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Battling the Bugs

Seven natural ways to fight off colds and flu


It’s October, and the season of sickness is well underway–kids are back at school, adults are in full swing at work, and the weather is getting cold–put simply, germs are running amuck.

It’s October, and the season of sickness is well underway–kids are back at school, adults are in full swing at work, and the weather is getting cold–put simply, germs are running amuck.

Cold and flu viruses are especially common at this time of year, and although there is still no cure for either, there are many ways of effectively staving off a viral infection and alleviating symptoms.


The most effective way to prevent coming down with a viral infection is to live a healthy, balanced lifestyle all year round–keep your immune system at its best by exercising regularly, getting lots of fresh air, and, of course, eating plenty of fruits, vegetables, and whole grains. Avoid sugary, starchy foods, as these can weaken the immune system by inhibiting the ability of white blood cells to fight infections. Also try to keep stress at bay.

Sometimes, though, there’s just no avoiding a cold or flu bug (like when your whole family and everyone at the office has had it three times over.) Fortunately, the following tips will help alleviate the fever, aches, sore throat, and sneezing, and make the virus leave your body quickly.

1. Drown it

Drinking lots of fluids is one of the best things you can do to get rid of a virus–water prevents dehydration and constipation, and helps the body eliminate toxins quickly and efficiently. Drink plenty of clean water, and for sustenance try vegetable broth, herbal tea, and fresh vegetable juices. Beet, parsley, celery, watercress, garlic, lemon, and carrot juices all cleanse the blood and digestive tract to promote healing. The old chicken soup myth does have some truth to it–chicken soup eases congestion and inflammation by increasing mucous production.

2. Ingest what’s best

Once you feel the need to eat solid food, stick to raw vegetables and fruit, as these will provide the body with the nutrients necessary to fight the infection. Flax seed and flax seed oil are beneficial because the healthy fats strengthen cells to fight disease. Garlic, cayenne, and marjoram are helpful decongestants and can bring down a fever–use them to flavour simple vegetable dishes. Limit your intake of sugars, even the naturally-occurring kind. Eating just 3.5 oz of sugar (even from honey or fruit) can significantly reduce the ability of white blood cells to engulf and destroy bacteria. If you must have fruit juice, dilute it with water.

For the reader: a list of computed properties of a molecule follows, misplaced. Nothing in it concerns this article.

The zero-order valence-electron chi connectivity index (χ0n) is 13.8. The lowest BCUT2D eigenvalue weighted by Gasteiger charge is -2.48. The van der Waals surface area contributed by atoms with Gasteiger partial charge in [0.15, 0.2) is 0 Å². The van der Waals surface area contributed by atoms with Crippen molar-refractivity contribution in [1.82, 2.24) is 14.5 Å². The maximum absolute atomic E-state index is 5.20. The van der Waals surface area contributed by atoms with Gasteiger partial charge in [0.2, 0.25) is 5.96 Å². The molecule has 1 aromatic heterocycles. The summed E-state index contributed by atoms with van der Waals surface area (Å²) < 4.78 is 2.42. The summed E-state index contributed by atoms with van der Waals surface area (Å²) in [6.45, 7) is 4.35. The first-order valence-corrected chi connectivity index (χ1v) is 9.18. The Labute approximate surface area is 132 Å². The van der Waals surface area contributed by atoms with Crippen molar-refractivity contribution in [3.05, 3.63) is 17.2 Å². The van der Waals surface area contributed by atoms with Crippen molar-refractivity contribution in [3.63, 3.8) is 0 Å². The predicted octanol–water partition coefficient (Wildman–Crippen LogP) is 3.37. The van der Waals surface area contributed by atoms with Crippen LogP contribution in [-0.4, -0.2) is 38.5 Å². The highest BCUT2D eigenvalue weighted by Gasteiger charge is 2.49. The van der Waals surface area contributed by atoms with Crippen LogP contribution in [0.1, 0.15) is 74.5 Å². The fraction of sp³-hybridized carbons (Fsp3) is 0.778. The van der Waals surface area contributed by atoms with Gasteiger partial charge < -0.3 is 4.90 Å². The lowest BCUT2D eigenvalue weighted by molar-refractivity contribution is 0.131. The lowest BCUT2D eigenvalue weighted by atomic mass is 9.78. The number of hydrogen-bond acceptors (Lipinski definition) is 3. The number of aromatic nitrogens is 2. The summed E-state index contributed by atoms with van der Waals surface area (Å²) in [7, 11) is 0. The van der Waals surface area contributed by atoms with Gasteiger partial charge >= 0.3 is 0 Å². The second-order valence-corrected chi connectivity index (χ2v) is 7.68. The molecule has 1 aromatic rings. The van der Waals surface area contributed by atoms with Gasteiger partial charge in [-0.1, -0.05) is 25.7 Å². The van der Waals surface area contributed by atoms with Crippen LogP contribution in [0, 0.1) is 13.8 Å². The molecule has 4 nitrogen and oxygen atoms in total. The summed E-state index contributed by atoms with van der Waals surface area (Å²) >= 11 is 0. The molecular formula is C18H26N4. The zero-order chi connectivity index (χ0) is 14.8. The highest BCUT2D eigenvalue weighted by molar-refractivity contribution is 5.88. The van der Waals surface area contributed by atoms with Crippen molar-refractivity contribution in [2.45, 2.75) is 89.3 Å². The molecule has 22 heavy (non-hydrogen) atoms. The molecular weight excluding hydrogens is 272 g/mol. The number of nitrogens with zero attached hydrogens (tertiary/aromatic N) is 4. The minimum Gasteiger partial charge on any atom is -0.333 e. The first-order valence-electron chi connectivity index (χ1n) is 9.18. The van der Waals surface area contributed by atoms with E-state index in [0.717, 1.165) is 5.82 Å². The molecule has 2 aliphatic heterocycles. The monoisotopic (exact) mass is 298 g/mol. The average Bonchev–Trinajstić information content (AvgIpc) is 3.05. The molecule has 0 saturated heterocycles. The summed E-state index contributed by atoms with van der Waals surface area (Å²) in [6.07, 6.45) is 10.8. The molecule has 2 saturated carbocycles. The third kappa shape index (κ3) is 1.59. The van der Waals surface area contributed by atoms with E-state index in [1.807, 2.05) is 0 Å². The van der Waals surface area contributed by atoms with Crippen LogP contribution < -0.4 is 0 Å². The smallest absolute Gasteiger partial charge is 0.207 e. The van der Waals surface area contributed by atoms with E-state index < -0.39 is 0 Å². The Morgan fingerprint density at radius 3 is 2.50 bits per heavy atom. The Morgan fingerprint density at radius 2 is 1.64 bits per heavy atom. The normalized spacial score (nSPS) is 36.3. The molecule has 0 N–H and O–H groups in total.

3. Take your vitamins

Get plenty of vitamins A and C, which are potent antioxidants that boost immunity. Foods containing vitamin A include dark green leafy vegetables, yellow and orange fruits, and veggies. Foods with high vitamin C content include citrus fruits, broccoli, cantaloupe, green peppers, strawberries, green leafy veggies, kiwi fruit, spinach, and cabbage. Zinc lozenges help soothe sore throats.

4. Have some helping herbs

Echinacea is a powerful immune booster, and should be taken as soon as you feel symptoms coming on. Twenty drops of tincture three times daily or a 1,000 mg capsule three times daily is the recommended dose (avoid if you have an autoimmune disease). Astragalus also promotes a healthy immune system–take 200 mg three times a day. Both echinacea and goldenseal can also be taken in tea form, as can slippery elm, catnip, and rosehip. Add some warming spices, such as cinnamon or ginger, and some lemon for flavour.

5. Breathe deep

If you’re suffering from a head or chest cold, try a steam inhalation: add a handful of fresh or dried herbs to three cups of boiling water in a large bowl. Breathe in the steam for about 15 minutes. Chamomile, eucalyptus, and thyme all heal the nasal and bronchial passages. Onion, nasturtium, and gingko kill bacteria, disinfect, and heal. Tea tree oil also helps clear nasal passages and blocked sinuses.

6. Break a sweat

Fevers usually accompany the flu, and that’s natural–they’re our bodies’ way of heating up to "burn" off a viral or bacterial infection. However, any fever (especially in children) over 102 F should be monitored closely. To break a fever and induce sweating, try drinking lindenflower, lemon balm, thyme or rosehip tea, or acerola juice. Rest and let yourself sweat for an hour, then dry off, change clothes, and try to sleep. If a fever gets too high or persists for more than a couple of days, seek medical attention.

7. Try homeopathy

Homeopathic remedies can be very useful in alleviating symptoms and breaking fevers. For the flu, try Aconite if the fever is sudden and accompanied by thirst. Belladonna may work for a sudden infection with a high fever but no thirst. If neither of these apply, try Ferrum phosphoricum. For a head cold that causes a runny nose during the day and a plugged nose at night, try Nux vomica. Natrum muriaticum may work for sneezing and runny noses, while Pulsatilla is good for children’s colds and sinus colds.

Remember, healthy living when you’re healthy can prevent a virus from attacking. Healthy living when you’re sick makes the virus sick, and helps you get well!



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